Saturday, 18 June 2011

History of Rugby World Cup.

In the early 80s two companies approached the IRFB. A British company named West Nally and IMG a trans-continental company with its base in the USA. Both of their proposals were rejected. Gideon Lloyd International and Neil Durden-Smith who were both involved in sports promotion and public relations in London also made a proposal but once again the idea was turned down in 1983.
The Rugby Unions were fighting a losing battle against professionalism at that time. At the same time a RWC was seen as a step in the wrong direction. The Australian Rugby Union and New Zealand Rugby Football Union submitted written proposals to the International Rugby Football Board (IRFB) in late 1983. 
1987 RWC
They were aware of the other's proposal with Australia wanting to stage a tournament to coincide with their Bicentenary in 1988 and New Zealand proposing the previous year. In March 1985 at the IRFB's annual meeting Sir Nicholas Shehadie talked to Seb Blaze in New Zealand and suggested they pool resources so that’s what they did, they worked together on a feasibility study for the first world cup. Their proposals were turned down.
In 1987 the two Unions settled,thereby avoiding any clash with the Olympic Games and FIFA World Cup, and a vote was held on the proposal at the IRFB meeting in the French capital Paris. Australia, New Zealand, South Africa, France, England, Scotland, Ireland and Wales voted as the IRFB members. It came down in favour of a Rugby World Cup by six votes to two. Selected for the world cup were Australia, England, France, New Zealand, Wales (after being persuaded by their treasurer) and South Africa even though they knew they would not be allowed to play in the tournament due to their political situation (apartheid regime). Ireland and Scotland were against the proposal.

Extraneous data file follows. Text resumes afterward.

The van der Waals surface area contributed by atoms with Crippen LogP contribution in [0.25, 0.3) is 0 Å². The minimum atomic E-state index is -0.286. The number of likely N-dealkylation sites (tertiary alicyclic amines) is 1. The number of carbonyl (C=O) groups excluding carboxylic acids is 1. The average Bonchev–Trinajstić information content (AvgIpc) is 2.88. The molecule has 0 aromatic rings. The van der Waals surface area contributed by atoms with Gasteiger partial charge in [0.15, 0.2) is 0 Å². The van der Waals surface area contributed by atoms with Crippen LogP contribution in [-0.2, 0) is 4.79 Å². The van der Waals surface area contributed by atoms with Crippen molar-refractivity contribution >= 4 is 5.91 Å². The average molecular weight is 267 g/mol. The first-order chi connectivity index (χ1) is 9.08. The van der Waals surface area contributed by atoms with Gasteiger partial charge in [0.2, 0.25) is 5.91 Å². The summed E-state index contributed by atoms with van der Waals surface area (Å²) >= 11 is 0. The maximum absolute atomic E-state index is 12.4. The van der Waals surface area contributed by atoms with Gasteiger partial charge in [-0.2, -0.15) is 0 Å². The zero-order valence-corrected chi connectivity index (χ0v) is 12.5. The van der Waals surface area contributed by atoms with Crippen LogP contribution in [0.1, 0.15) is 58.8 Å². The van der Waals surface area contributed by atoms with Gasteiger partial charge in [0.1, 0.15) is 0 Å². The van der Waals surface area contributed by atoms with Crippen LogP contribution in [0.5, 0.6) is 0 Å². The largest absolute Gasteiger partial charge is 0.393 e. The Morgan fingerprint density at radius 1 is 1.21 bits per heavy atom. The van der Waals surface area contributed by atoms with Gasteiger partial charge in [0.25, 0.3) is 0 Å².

Finally provided the vehicle to establish a 'world champion' and would be held in New Zealand with Australia as co-hosts. 16 teams were split into four pools of four, three of which were based in New Zealand with the other, featuring Australia, hosted in Sydney and Brisbane. Two nations in each pool would progress to the quarter finals. The hosts won the game easily 70-6 and one which went a long way to uniting a country divided by the Cavaliers' tour of South Africa in April 1986.
In semi finals New Zealand won against Wales after brushing Scotland aside, Wales went the same way and New Zealand were in the first World cup final. In other semi final Australia won. 600,000 people pass through the turnstiles with 300 million in 17 countries watching the action on television, figures that would increase to 1.75 million and three billion in 140 countries respectively for the 1999 event.
The Rugby World Cup is now established as the third biggest sporting event behind the Olympic Games and FIFA World Cup, having achieved its goal of merging the traditional powers with new and emerging nations to make Rugby a truly global sport.

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